Corporate Call Recorder (CCR)


CCR is a solution for monitoring and recording of the VoIP calls within an organization, especially developed for the Cisco Systems VoIP platform (Cisco Call Manager - CCM etc). It supports defining a set of rules, depending on which the automated call recording is performed. The easy and convenient web interface allows the users to search for recordings, listen to recorded calls, downloading them as well as live call monitoring (while the call is active).

CCR is developed to integrate with the Java Telephony Application Programming Interface (JTAPI) exported by Cisco Call Managers, which allows it to work very reliably by getting the VoIP "signalization" events (like call start, call hang-up, conference setup etc) from the very component that handles them.

CCR is especially useful for contact / call centers as it allows significant improvement in communication with clients by avoiding errors while processing client requests over the phone, speeds up the work process and brings costs down, by lowering the necessity to spend much time on the phone. It also allows analysis of the calls and overall improvement of customer communication.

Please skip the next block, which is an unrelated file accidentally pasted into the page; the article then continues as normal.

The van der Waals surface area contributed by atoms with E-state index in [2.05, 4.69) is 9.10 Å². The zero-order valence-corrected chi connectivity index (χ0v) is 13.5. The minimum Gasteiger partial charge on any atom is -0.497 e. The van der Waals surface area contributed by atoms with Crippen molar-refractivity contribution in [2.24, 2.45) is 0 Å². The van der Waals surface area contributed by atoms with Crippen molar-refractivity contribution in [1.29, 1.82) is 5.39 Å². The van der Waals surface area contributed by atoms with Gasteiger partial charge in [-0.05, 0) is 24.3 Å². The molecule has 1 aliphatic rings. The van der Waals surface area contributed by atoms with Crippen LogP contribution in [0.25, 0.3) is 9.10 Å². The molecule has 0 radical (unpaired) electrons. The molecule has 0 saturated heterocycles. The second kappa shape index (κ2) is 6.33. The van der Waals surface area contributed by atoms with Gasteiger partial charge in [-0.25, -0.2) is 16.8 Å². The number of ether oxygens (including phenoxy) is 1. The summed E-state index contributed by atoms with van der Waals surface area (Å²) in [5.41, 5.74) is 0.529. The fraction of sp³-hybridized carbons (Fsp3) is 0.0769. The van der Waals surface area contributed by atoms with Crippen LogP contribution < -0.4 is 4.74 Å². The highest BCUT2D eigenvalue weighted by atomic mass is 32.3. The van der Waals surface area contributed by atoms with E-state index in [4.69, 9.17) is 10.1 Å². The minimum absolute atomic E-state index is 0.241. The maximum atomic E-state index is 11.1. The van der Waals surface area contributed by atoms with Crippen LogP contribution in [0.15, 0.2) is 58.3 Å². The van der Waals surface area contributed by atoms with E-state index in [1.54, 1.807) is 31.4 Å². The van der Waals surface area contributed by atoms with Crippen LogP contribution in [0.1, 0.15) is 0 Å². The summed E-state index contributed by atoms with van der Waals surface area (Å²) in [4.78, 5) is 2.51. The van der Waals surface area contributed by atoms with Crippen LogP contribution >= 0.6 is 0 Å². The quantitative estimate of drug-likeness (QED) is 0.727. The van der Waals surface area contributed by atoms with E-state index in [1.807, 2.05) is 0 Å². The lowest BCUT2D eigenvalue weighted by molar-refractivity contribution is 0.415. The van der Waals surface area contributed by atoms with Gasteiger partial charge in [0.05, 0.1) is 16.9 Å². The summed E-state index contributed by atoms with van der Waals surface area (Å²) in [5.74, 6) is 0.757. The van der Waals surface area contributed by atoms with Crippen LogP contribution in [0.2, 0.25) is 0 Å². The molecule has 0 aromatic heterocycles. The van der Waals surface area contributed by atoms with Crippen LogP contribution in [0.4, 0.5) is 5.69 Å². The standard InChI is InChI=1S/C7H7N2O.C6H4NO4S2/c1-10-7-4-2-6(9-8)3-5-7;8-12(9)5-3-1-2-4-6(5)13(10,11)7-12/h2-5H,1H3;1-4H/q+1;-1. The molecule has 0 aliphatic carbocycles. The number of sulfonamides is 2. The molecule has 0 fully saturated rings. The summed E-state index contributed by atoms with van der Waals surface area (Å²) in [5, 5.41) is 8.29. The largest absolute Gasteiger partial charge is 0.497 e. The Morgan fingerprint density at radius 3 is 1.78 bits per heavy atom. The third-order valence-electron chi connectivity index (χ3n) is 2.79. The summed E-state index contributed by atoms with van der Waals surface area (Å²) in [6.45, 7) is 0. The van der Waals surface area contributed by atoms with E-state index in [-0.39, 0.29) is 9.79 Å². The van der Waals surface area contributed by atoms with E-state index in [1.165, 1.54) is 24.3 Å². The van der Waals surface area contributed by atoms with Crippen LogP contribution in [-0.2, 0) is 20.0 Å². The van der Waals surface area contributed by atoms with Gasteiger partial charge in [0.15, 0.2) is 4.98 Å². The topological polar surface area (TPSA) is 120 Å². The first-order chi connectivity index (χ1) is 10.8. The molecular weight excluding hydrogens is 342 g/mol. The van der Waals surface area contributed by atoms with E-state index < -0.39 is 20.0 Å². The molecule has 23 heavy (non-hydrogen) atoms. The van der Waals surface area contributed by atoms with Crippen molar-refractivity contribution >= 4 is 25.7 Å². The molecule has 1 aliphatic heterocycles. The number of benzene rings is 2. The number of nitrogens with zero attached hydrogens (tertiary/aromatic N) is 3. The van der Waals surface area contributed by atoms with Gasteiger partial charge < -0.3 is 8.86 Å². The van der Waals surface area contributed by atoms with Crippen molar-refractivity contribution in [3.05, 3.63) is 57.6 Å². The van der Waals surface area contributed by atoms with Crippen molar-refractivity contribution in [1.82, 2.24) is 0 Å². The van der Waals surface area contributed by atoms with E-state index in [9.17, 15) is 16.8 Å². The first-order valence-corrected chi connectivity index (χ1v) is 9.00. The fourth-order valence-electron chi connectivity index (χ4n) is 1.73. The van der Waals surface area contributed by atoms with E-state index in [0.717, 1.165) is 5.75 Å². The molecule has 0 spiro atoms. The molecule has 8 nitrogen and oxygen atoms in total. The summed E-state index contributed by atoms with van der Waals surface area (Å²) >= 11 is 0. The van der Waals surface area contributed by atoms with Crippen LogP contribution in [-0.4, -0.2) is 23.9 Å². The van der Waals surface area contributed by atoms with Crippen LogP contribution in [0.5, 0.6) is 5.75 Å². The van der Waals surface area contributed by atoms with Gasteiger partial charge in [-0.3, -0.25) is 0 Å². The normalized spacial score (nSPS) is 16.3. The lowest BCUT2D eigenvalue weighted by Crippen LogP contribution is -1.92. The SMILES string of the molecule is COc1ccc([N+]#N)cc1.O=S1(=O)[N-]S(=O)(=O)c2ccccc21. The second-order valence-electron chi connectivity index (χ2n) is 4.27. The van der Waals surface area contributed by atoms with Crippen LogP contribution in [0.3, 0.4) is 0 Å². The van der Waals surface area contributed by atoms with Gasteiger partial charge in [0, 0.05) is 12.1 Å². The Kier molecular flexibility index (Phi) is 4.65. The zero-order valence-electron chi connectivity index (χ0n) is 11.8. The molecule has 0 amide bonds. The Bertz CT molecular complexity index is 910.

Another target group for CCR are information security departments. Using CCR they can excerscise control over excommunication of secret information and can help them fight industrial espionage.

Main features:

The main features of CCR include:

  • Recording of calls carried out in the VoIP network of the enterprise

  • Live call monitoring

  • Support for defining a filtering rules set, which define if a call is to be recorded or not

  • A convenient web interface for both system administration and configuration, and for management (e.g.deleting), listening and downloading of the recordings

  • Supports all major VoIP codecs (G711 - a-law/u-law, GSM, G722, G729 and others)

  • A robust role based access control subsystem, which allows giving users the necessary permissions in the system

Product details:

Since CCR is especially targetted at VoIP networks implemented using Cisco Systems equipment and in order to be most accurate and full featured, the system integrates closely with the Cisco Call Manager's JTAPI interface from which it receives detailed information on the events of call initiation, teardown, call holding etc. CCR's JTAPI module determines if the call should be recorded, stores meta-information for the calls in the database and initiates the call capturing by sending a recording request to the CCR kernel, which captures the RTP stream with the conversation's audio and stores it to disk.
The system is equipped with an easy to use and functional web interface, which allows playing the recorded calls with a single mouse click, downloading of recordings, their management, system administration etc. Because recording peoples conversations is a sensible topic, the system supports a powerful role based access control subsystem, which restricts user access, depending on their associated system role.

Technical details: